In vitro studies have shown that loss of DNA mismatch repair due to lack of either hMSH2 or hMLH1 activity results in low-level resistance to cisplatin but not to oxaliplatin, an analogue that produces a different type of DNA adduct. No information is currently available on whether this low-level resistance is sufficient to result in enrichment of mismatch repair-deficient cells during drug exposure in vitro or to account for clinical failure of treatment in vivo. Mixed populations of cells containing a minority of DNA mismatch repair-deficient cells constitutively expressing green fluorescence protein were exposed repeatedly in vitro to cisplatin and oxaliplatin. Treatment with cisplatin resulted in a gradual enrichment for DNA mismatch repair-deficient cells, whereas treatment with oxaliplatin did not. MSH2-/- and MSH2+/+ embryonic stem cells were established as xenografts in athymic nude mice. Animals were treated 48 h after tumor implantation with a single LD10 dose of either cisplatin or oxaliplatin. MSH2-/- tumors were significantly less responsive to cisplatin than MSH2+/+ tumors, whereas there was no difference in sensitivity to oxaliplatin. These results demonstrate that the degree of cisplatin resistance conferred by loss of DNA mismatch repair is sufficient to produce both enrichment of mismatch repair-deficient cells during treatment in vitro and a large difference in clinical responsiveness in vivo. The results identify loss of DNA mismatch repair as a mechanism of resistance to cisplatin but not oxaliplatin.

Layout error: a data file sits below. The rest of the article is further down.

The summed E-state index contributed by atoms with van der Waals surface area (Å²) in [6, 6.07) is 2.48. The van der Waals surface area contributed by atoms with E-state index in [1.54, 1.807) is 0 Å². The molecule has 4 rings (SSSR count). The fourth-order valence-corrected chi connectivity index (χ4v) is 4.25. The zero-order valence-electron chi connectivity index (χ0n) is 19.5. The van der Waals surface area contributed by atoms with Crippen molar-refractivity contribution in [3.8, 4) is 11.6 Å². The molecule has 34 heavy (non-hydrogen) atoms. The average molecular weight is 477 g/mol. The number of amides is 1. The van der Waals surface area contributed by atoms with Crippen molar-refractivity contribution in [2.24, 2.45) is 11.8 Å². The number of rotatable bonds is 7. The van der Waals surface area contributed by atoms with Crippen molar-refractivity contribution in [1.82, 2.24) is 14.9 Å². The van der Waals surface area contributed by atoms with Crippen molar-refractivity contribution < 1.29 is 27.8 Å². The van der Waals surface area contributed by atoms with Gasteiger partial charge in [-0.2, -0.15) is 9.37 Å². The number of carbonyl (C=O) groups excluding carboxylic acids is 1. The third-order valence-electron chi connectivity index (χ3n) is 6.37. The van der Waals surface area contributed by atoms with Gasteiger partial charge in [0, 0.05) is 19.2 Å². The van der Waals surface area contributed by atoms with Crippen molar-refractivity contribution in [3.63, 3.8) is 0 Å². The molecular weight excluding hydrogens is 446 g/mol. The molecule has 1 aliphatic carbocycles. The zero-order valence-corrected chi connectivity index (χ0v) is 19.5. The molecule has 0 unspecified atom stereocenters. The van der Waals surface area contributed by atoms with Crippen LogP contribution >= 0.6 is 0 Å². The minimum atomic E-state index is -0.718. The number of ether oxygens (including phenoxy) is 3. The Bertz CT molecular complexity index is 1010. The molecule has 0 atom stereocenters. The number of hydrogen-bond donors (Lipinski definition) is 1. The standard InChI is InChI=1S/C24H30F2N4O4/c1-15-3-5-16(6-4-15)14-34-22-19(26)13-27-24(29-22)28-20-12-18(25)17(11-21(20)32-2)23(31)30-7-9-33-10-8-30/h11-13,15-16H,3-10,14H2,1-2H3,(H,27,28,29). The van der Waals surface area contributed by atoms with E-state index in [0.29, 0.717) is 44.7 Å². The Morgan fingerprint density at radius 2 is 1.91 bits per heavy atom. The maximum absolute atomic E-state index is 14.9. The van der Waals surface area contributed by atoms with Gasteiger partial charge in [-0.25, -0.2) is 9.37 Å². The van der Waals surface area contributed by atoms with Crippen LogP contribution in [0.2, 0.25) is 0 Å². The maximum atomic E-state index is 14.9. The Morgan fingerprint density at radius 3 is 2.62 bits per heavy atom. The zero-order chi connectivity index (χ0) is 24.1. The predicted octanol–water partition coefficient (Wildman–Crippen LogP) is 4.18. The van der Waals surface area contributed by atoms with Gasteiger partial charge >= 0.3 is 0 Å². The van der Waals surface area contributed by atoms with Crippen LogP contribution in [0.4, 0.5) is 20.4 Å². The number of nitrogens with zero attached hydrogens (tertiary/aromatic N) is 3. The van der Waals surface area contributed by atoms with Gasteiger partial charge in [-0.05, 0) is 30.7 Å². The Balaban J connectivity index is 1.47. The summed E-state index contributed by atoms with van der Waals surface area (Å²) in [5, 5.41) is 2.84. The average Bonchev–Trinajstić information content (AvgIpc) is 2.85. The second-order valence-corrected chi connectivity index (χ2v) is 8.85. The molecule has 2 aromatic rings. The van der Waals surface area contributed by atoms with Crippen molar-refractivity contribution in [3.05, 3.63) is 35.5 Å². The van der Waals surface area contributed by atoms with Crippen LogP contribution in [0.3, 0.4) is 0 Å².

This work was supported in part by Fellowship Awards from the EMDO Stiftung (Zurich, Switzerland) and the Holderbank Stiftung (to D. F.), and the Ernst Schering Research Foundation (Berlin, Germany) and the EMDO Stiftung (to S. N.). This work was conducted in part by the Clayton Foundation for Research-California Division. R. D. C., C. L. M., and S. B. H. are Clayton Foundation Investigators.

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